Fun " and serious " in the sun |

Fun " and serious " in the sun

Kelly Hagenah
Kelly Hagenah/EnterpriseSarah Hoza, 17, watches the deep end, where many of the more serious rescues occur.

EAGLE ” Jill Shainholtz gets paid to work on her tan. However, it isn’t as easy of a job as it sounds.

Shainholtz, 17, of Eagle, is a third-year lifeguard at the Eagle Pool and Ice Rink.

“It really is a fun summer job,” Shainholtz said, “but it is very serious.”

Shainholtz, along with 15 other lifeguards at the pool, hours in the sun are not filled with music and magazines.

“It’s a demanding job in the fact that there is a lot of responsibility,” facilities manager Scott Ruff said. “People’s lives are at stake, and we don’t want anyone injured at our facility.”

Ruff’s lifeguard crew has undergone American Red Cross lifeguard training to learn how to rescue swimmers and spot problems in the early stages.

Students also have to prove their endurance in the water. Shainholtz said she had to swim 500 meters in the pool without stopping.

“It was tiring, but I did it,” she said.

To save someone underwater, the lifeguard dives down to the person, pulling the long red lifeguard tube. The lifeguard puts the tube between themselves and the person in which they are saving, then brings the swimmer to the surface.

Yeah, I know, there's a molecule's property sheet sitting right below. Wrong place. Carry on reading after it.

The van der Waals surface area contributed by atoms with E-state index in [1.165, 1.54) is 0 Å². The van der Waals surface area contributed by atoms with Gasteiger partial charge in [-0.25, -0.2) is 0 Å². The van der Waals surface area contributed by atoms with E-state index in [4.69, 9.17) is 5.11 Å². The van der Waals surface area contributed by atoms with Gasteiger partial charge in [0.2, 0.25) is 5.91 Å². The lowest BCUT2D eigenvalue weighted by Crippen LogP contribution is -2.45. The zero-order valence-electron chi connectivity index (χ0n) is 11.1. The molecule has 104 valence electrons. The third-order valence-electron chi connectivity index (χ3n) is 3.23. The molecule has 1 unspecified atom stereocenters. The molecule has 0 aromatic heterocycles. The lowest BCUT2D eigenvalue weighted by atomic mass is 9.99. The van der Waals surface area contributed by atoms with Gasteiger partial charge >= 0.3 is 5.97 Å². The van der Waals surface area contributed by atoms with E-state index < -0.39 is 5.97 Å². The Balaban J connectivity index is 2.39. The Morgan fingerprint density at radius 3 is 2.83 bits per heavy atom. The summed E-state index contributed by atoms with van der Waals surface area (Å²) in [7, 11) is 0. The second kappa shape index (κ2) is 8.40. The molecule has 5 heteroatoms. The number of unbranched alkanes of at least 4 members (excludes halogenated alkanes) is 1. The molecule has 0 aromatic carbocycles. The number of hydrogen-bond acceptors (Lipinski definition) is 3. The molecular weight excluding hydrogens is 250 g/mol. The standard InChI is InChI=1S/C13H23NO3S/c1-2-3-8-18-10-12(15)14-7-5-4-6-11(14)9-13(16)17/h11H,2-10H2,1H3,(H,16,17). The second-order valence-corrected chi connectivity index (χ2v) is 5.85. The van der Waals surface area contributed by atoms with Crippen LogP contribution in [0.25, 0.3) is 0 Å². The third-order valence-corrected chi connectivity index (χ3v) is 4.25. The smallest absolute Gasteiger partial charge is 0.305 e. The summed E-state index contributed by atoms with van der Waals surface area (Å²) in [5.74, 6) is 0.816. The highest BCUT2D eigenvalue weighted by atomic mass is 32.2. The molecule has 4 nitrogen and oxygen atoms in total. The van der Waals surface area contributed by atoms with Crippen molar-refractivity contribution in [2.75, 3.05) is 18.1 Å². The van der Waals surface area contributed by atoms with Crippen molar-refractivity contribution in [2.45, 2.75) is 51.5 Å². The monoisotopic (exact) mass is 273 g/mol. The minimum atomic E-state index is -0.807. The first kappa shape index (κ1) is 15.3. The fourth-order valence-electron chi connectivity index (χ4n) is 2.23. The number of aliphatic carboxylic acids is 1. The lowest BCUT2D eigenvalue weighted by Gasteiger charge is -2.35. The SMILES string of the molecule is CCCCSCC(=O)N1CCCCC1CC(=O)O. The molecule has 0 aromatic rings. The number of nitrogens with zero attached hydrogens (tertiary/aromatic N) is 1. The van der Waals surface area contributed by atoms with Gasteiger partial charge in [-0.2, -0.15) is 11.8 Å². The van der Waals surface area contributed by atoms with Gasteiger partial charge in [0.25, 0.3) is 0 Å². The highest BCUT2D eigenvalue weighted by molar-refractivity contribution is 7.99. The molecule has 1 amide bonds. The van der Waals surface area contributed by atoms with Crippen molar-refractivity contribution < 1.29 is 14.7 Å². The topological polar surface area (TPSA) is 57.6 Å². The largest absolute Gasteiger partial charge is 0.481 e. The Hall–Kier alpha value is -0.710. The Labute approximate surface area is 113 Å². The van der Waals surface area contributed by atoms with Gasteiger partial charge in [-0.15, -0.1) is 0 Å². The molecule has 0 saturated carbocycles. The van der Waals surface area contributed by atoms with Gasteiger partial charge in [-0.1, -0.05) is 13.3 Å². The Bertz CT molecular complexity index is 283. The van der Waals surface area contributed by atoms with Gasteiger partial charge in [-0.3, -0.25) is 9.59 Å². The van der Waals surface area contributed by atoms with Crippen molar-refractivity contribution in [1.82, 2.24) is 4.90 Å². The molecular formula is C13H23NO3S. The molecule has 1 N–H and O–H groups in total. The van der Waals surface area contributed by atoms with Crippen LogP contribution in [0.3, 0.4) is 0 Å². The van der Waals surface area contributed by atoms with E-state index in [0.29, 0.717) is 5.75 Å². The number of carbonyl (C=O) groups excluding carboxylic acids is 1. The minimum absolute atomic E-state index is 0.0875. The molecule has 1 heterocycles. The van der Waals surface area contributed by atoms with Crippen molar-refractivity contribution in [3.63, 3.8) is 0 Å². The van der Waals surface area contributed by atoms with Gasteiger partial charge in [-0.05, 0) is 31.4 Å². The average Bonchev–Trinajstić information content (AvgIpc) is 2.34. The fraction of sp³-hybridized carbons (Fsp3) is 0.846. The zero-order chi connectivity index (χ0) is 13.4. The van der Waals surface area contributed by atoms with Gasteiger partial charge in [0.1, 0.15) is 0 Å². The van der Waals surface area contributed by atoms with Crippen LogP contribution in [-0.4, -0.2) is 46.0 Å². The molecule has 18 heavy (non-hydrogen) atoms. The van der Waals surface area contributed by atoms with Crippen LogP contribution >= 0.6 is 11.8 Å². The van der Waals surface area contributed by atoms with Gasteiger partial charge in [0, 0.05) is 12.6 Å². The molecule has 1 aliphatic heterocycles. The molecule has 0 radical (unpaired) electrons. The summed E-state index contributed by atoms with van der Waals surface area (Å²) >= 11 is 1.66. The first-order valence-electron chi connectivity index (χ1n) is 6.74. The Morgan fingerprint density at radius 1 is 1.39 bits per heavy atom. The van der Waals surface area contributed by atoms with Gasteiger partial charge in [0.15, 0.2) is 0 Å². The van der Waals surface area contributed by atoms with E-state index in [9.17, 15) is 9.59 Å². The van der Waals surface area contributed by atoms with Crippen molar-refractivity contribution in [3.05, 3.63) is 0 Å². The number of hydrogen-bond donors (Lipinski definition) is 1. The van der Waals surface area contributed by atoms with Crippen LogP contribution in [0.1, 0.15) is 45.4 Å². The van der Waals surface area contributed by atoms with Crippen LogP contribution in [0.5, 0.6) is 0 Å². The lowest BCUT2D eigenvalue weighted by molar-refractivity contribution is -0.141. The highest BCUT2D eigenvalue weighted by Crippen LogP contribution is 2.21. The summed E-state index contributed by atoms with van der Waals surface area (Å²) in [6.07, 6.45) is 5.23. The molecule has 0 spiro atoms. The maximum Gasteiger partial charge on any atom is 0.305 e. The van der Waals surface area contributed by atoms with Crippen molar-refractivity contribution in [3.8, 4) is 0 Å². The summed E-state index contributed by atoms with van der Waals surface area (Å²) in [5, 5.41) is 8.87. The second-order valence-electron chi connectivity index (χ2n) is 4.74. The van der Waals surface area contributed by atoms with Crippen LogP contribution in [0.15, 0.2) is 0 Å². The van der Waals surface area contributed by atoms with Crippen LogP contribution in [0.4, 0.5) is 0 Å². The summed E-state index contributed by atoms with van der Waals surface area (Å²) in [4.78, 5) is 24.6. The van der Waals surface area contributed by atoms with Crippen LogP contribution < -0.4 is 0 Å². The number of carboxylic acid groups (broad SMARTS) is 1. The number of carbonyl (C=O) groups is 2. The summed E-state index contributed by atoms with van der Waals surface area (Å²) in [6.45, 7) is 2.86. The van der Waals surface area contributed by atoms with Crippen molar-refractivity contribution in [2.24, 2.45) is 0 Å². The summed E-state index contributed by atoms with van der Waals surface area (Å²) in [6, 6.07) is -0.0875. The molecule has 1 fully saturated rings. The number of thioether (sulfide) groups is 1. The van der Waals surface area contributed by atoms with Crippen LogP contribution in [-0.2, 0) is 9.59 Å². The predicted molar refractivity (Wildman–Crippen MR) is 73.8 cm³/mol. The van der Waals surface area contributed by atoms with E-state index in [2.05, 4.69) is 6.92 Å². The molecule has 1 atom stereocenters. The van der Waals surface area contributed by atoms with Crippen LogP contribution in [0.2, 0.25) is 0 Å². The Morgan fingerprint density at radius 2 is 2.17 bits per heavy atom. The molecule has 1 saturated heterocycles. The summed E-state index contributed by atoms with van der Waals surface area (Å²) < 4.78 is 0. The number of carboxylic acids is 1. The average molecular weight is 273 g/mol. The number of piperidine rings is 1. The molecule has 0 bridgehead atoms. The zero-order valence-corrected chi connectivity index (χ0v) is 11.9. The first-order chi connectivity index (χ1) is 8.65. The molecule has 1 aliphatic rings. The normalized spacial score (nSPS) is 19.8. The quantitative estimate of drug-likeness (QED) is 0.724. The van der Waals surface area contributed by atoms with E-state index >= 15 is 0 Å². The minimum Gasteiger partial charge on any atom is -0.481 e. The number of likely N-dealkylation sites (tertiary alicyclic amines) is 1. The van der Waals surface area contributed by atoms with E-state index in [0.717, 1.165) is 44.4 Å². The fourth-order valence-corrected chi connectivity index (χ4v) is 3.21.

“We would practice saving each other, as well as a 20-pound brick,” Shainholtz said. “It’s tricky to do that while holding onto the other person.”

For Patrick Garth, 21, of Eagle, lifeguarding techniques are as easy to remember as riding a bike. He’s been a lifeguard in Eagle for six years.

“After the first couple of days, everything becomes natural,” Garth said of the training. “You just do it as a second nature.”

Lifeguards must get recertified in CPR and First Aid every year. They have to take the Red Cross lifeguarding test every three years.

Though there have been no major rescues at the pool, all the lifeguards say they have stories. Shainholtz said there were several incidents that scared her a bit this year, especially near the slide.

“One really little kid with water wings went down (under the slide) and his water wings came off ” he was spinning under water.” Shainholtz said. “He was spitting up water, but fortunately I got there in time and didn’t have to do CPR.”

Shainholtz said she has seen some scary rescues.

“Last year, one lifeguard had to save two people in the deep end,” she said. “They kept pushing each other down, and that is a bad place to go under.”

Ruff said good lifeguards can stop problems before they happen.

“The creed I try to live by is be aware of everything at anytime,” Garth added. “Hopefully we can then avoid any bad situation.”

Shainholtz said even the kids with their parents need to be watched.

“Sometimes a parent can turn their head, even if just for a second,” she said. “You just have to keep an eye on everybody.”

This article first appeared in the Eagle Valley Enterprise.

Vail Daily, Vail, Colorado

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